What Most People Get Wrong About Working Out


Working out, let alone just hearing what others have to say about it, can be super intimidating. To make matters worse, there's so many myths when it comes to fitness that starting off on the "right" foot seems nearly impossible. But here's the truth: If you're truly interested in getting active, know that the best approach to exercise is a personal approach. Below, we're debunking five common misconceptions, so you can hit the gym on your own terms and feel good when you do.

"Cardio is the best workout."

While cardio is in fact an important part of maintaining your overall health, experts agree that you should limit yourself to no more than an hour and 15 minutes of high-intensity exercise per week. For low-intensity exercises, try not to go over two and a half hours. Why? After prologed activity, our bodies tend to adapt and, hence, stop burning fat as a safety precaution against too much stress (aka exercise). Plus, with extra activity you tend to start burning muscle, which can slow down your metabolism and put you at risk for injury.

"Heavy weightlifting makes you bulky."

Let me preface this by saying there's absolutely nothing wrong with having very toned, well-defined muscles. Yet contrary to popular belief, achieving a noticeably muscular physique doesn't just happen from lifting a barbell a few times. Take athletes and professional bodybuilders for example: It takes a considerable amount of training, and oftentimes, a strict diet for them to see results — though I bet we've all wished for results overnight.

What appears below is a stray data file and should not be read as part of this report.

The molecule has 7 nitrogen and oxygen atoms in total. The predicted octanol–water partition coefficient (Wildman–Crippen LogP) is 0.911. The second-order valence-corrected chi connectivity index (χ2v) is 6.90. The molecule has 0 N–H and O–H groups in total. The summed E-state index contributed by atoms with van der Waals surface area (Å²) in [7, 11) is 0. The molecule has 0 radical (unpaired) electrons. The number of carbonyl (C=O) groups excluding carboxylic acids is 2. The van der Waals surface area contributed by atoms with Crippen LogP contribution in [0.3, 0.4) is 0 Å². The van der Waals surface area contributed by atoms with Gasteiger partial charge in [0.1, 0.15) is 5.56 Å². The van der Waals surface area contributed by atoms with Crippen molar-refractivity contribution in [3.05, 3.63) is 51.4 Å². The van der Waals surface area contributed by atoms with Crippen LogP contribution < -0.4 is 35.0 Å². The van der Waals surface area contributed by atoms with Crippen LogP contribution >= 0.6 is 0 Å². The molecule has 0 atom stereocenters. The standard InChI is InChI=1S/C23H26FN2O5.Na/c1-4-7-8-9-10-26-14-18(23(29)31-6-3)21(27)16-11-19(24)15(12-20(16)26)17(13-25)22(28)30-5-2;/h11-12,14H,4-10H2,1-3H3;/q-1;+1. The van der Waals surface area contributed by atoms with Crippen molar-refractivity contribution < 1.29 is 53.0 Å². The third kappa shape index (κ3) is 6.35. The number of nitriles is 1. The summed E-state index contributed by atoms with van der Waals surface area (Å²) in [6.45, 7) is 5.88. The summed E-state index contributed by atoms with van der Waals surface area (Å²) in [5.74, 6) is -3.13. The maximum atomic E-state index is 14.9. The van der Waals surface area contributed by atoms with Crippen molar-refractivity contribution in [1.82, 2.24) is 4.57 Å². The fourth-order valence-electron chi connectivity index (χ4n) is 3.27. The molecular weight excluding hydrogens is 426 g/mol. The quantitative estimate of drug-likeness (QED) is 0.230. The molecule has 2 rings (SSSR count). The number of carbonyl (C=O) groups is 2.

"Focusing on one target area will help you achieve your goals faster."

If you intend to shed a few pounds near your gut, for example, doing hours of sit-ups and other ab exercises isn't the answer. Because our bodies gain and lose fat in a pre-dispositioned fashion according to genetics, you'll need to work out every muscle group for something to really happen. In other words, "spot reduction" doesn't work — instead try a few different upper body, chest, arm, and back exercises, all of which combined can play a pivotal role in shaping your core.

"Eating less and working out more will lead to weight loss."

If you're seeking long-term weight loss, nine times out of 10 this won't work. Simply put, the food we eat provides our muscles with glycogen, which then gives them the energy and fuel to move during workouts. Take that away by not eating, when you workout, you'll begin burning muscle mass as a replacement instead. Plus, skipping meals can throw your body into what some call "starvation mode" and cause lots of other health-related issues. Not good.


"You have to work out daily to see results."

Let's be real: It's not always realistic (or healthy) to workout every single day, especially if you're just getting started. As a personal trainer, I challenge my clients to come to the gym between three and five times a week, and I've yet to see someone lacking in results. Yes, it's true that consistency is key; however, what's most important is that your workout routine stays efficient.

Now that you've got the facts, I challenge you to take them in stride and get to movin'!

SWEAT REPORTER | Paytra is a musician and writer out of New York City. She moved from a small town in Michigan at age 16 to pursue her dreams, and has been making her mark in the Big Apple ever since! She is a Business Management major and double-certified personal trainer with 6 years experience, so she loves to write about all things nutrition/fitness. You can find her in the studio, at the gym, writing in her journal, or playing piano: and if all else fails, she’s hitting up her favorite coffee shop in Midtown Manhattan! site: